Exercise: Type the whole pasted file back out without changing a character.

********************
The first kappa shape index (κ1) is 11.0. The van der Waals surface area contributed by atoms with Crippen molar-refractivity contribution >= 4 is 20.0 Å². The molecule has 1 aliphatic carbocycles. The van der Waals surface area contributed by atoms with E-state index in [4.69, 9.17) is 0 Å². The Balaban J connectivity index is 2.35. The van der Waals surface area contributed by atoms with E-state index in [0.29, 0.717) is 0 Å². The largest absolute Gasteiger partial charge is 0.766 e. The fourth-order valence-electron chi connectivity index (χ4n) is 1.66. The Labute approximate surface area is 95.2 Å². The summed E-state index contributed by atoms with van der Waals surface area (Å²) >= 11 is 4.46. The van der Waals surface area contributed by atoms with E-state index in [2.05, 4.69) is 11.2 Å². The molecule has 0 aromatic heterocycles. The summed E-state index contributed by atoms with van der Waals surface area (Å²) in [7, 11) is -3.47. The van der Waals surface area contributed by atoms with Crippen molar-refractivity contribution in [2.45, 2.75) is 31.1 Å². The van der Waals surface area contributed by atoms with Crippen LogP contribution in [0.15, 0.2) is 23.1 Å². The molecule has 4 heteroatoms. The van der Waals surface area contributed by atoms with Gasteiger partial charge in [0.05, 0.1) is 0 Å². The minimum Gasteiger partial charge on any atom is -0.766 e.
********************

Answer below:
The first kappa shape index (κ1) is 11.0. The van der Waals surface area contributed by atoms with Crippen molar-refractivity contribution >= 4 is 20.0 Å². The molecule has 1 aliphatic carbocycles. The van der Waals surface area contributed by atoms with E-state index in [4.69, 9.17) is 0 Å². The Balaban J connectivity index is 2.35. The van der Waals surface area contributed by atoms with E-state index in [0.29, 0.717) is 0 Å². The largest absolute Gasteiger partial charge is 0.766 e. The fourth-order valence-electron chi connectivity index (χ4n) is 1.66. The Labute approximate surface area is 95.2 Å². The summed E-state index contributed by atoms with van der Waals surface area (Å²) >= 11 is 4.46. The van der Waals surface area contributed by atoms with E-state index in [2.05, 4.69) is 11.2 Å². The molecule has 0 aromatic heterocycles. The summed E-state index contributed by atoms with van der Waals surface area (Å²) in [7, 11) is -3.47. The van der Waals surface area contributed by atoms with Crippen molar-refractivity contribution in [2.45, 2.75) is 31.1 Å². The van der Waals surface area contributed by atoms with Crippen LogP contribution in [0.15, 0.2) is 23.1 Å². The molecule has 4 heteroatoms. The van der Waals surface area contributed by atoms with Gasteiger partial charge in [0.05, 0.1) is 0 Å². The minimum Gasteiger partial charge on any atom is -0.766 e.